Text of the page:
If anyone has player requests this year, leave a comment. I’ll write them up for the next week or respond below.
Lorenzo Cain – It’s safe to say his low stolen base total from 2016 was due to that hammy injury. He’s already matched his stolen base total from last year, and in fewer at bats. He has a good floor for his batting average, and the hard hit rate is a little above average. Fewer grounders and more fly balls are going to help him maintain a high BABIP.
Add in career bests in BB% and HR/FB, and it’s no surprise that Cain is having a high-value season. However, there are some potential points of concern in those two stats. His walk rate was fantastic in April (15%) but has dropped a lot since (9%, 7%). That one big month is propping up his season numbers. For HR/FB, it’s the same thing: he wasn’t hitting home runs in the first two months (5%, 3%), but then he exploded in June (40%). His hard hit rate has been going up each month, so it’s not all luck per se — the higher home run rate is supported by some skill.
He’s not Mr. Consistent, but by season’s end he’ll get the job done, so keep him in your lineup.
Edwin Encarnacion – In my 5×5 4-keeper league, I always have one dud keeper every season. I was worried Encarnacion was going to be my dud this season after a .200 batting average and .353 SLG in April. However, the metrics seemed to indicate he’d get back on track, and in June he’s rewarded those who were patient. But can he be this good the rest of the way?
Don’t let his age fool you — the power is legit, just like it’s been for years. This makes four years of HR/FB improvement, and he’s gotten better each month this season. His hard hit rate is still above average, even more so than last year. That has helped his LD% and therefore his BABIP.
Perhaps the only red flag is the choice to trade contact for his continued power. His contact has been dropping for years, and a career high SwStr% could eventually catch up with him and affect his production. It means there may be some batting average downside in the future, especially if his BABIP gets back to his career average.
Corey Kluber – His impressive 2016 and postseason may have worn him down a bit, and the back injury in May didn’t help. However, he’s proved doubters wrong as he has found a new gear in June. There are a lot of reasons to be optimistic about the rest of his season.
In his four starts since returning from the disabled list, it’s been ace-level pitching. His K/9 of 12.5 is even better than his 2016 level (9.5), and his walk rate (1.3) has returned to his elite level. His season SwStr% and FpK% is a career best, so the whiffs should continue. After some early season gopheritis, Kluber hasn’t given up a home run in June, and his season GB% is vying for a career best.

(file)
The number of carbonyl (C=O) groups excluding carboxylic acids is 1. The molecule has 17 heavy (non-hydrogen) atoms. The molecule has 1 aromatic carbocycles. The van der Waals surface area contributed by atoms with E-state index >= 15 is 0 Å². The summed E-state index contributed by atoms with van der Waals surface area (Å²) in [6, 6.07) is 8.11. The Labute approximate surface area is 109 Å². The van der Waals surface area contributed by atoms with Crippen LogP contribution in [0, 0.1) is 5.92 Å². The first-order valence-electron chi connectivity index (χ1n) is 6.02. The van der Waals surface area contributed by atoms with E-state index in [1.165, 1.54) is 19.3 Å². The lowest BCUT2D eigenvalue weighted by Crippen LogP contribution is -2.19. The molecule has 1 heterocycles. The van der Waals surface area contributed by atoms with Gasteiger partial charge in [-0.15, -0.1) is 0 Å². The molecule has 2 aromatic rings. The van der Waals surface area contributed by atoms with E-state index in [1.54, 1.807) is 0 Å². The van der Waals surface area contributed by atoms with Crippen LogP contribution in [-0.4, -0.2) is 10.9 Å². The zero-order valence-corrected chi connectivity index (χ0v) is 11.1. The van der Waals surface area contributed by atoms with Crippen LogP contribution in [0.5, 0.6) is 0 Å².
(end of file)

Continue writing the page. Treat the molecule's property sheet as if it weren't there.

Maybe you have to worry about his durability, or maybe he won’t go quite as deep into games as he has in the past. However, if Kluber is on the mound, he should be a top-5 SP moving forward.
Alex Meyer – His strikeout rate has been intriguing, but that walk rate is a big turnoff. After a rocky start to 2017, Meyer has been better in June. The issue is whether he can keep improving, or whether there are luck factors in play that you need to worry about. As it turns out, it’s both luck and skills, resulting in a perfect storm to create his shiny 1.19 ERA.
The good news? His K/9 has been over 10.0 in both May and June. He’s also improved his walk rate during that time. He doesn’t give up a lot of home runs, and his ground ball tilt in June bodes well for his future. The bad news? His “improved” BB/9 in June is still 4.8, which is too high. He struggles with first pitch strikes, and with Zone% in general. Also, he’s seeing some luck with his BABIP (a little) and his strand rate (a lot) in June. And his durability is in question with back issues this year and shoulder issues last season.
If you just need extra strikeouts and can take on the risk of a bad WHIP, then Meyer has value. But there’s a reason I dropped him this month when I had to make a roster move. High risk, high reward.